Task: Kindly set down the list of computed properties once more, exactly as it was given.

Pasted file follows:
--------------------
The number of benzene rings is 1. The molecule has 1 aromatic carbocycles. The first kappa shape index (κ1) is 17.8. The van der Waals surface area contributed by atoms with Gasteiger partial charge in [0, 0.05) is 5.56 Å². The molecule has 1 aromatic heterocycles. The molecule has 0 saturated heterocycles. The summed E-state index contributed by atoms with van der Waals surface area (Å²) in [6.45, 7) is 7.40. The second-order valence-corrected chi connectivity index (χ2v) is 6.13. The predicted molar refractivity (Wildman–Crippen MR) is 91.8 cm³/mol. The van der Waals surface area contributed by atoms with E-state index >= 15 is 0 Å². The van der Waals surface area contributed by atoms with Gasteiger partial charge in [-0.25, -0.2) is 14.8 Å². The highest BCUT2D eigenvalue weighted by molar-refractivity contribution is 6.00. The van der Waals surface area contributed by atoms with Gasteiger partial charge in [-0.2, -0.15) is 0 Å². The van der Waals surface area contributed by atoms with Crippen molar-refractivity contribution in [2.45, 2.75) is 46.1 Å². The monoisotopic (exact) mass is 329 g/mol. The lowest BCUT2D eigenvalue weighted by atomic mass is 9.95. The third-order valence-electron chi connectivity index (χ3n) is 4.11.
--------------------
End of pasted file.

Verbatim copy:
The number of benzene rings is 1. The molecule has 1 aromatic carbocycles. The first kappa shape index (κ1) is 17.8. The van der Waals surface area contributed by atoms with Gasteiger partial charge in [0, 0.05) is 5.56 Å². The molecule has 1 aromatic heterocycles. The molecule has 0 saturated heterocycles. The summed E-state index contributed by atoms with van der Waals surface area (Å²) in [6.45, 7) is 7.40. The second-order valence-corrected chi connectivity index (χ2v) is 6.13. The predicted molar refractivity (Wildman–Crippen MR) is 91.8 cm³/mol. The van der Waals surface area contributed by atoms with E-state index >= 15 is 0 Å². The van der Waals surface area contributed by atoms with Gasteiger partial charge in [-0.25, -0.2) is 14.8 Å². The highest BCUT2D eigenvalue weighted by molar-refractivity contribution is 6.00. The van der Waals surface area contributed by atoms with Gasteiger partial charge in [-0.2, -0.15) is 0 Å². The van der Waals surface area contributed by atoms with Crippen molar-refractivity contribution in [2.45, 2.75) is 46.1 Å². The monoisotopic (exact) mass is 329 g/mol. The lowest BCUT2D eigenvalue weighted by atomic mass is 9.95. The third-order valence-electron chi connectivity index (χ3n) is 4.11.